Author(s):Mowat FM, Petersen-Jones SM, Williamson H, Williams DL, Luthert PJ, Ali RR, Bainbridge JW. Topographical characterization of cone photoreceptors and the area centralis of the canine retina. Mol Vis. 2008;14:2518-27. Epub 2008 Dec 29. PMID 19112529
Journal: Molecular Vision, Volume 14, 2008
PURPOSE The canine is an important large animal model of human retinal genetic disorders. Studies of ganglion cell distribution in the canine retina have identified a visual streak of high density superior to the optic disc with a temporal area of peak density known as the area centralis. The topography of cone photoreceptors in the canine retina has not been characterized in detail, and in contrast to the macula in humans, the position of the area centralis in dogs is not apparent on clinical funduscopic examination. The purpose of this study was to define the location of the area centralis in the dog and to characterize in detail the topography of rod and cone photoreceptors within the area centralis. This will facilitate the investigation and treatment of retinal disease in the canine.
METHODS We used peanut agglutinin, which labels cone matrix sheaths and antibodies against long/medium wavelength (L/M)- and short wavelength (S)-cone opsins, to stain retinal cryosections and flatmounts from beagle dogs. Retinas were imaged using differential interference contrast imaging, fluorescence, and confocal microscopy. Within the area centralis, rod and cone size and density were quantified, and the proportion of cones expressing each cone opsin subtype was calculated. Using a grid pattern of sampling in 9 retinal flatmounts, we investigated the distribution of cones throughout the retina to predict the location of the area centralis.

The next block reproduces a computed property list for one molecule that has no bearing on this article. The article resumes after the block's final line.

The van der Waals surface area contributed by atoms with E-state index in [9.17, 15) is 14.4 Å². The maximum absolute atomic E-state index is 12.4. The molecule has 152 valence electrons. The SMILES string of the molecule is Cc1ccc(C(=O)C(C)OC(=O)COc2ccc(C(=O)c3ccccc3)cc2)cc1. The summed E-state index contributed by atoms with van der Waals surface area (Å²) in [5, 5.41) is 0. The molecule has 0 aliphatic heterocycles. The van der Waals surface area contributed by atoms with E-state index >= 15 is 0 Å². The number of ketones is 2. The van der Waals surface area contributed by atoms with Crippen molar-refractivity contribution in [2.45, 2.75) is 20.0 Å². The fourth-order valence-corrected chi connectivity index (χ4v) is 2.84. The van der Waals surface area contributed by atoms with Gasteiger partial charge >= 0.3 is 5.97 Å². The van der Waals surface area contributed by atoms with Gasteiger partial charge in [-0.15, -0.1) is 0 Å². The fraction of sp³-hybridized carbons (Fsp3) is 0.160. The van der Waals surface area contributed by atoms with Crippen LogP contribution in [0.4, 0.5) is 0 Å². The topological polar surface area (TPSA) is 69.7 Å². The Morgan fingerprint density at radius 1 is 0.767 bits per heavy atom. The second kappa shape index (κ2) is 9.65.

RESULTS We identified the area centralis as the site of maximal density of rod and cone photoreceptor cells, which have a smaller inner segment cross-sectional area in this region. L/M opsin was expressed by the majority of cones in the retina, both within the area centralis and in the peripheral retina. Using the mean of cone density distribution from 9 retinas, we calculated that the area centralis is likely to be centered at a point 1.5 mm temporal and 0.6 mm superior to the optic disc. For clinical funduscopic examination, this represents 1.2 disc diameters temporal and 0.4 disc diameters superior to the optic disc.
CONCLUSIONS We have described the distribution of rods and cone subtypes within the canine retina and calculated a predictable location for the area centralis. These findings will facilitate the characterization and treatment of cone photoreceptor dystrophies in the dog.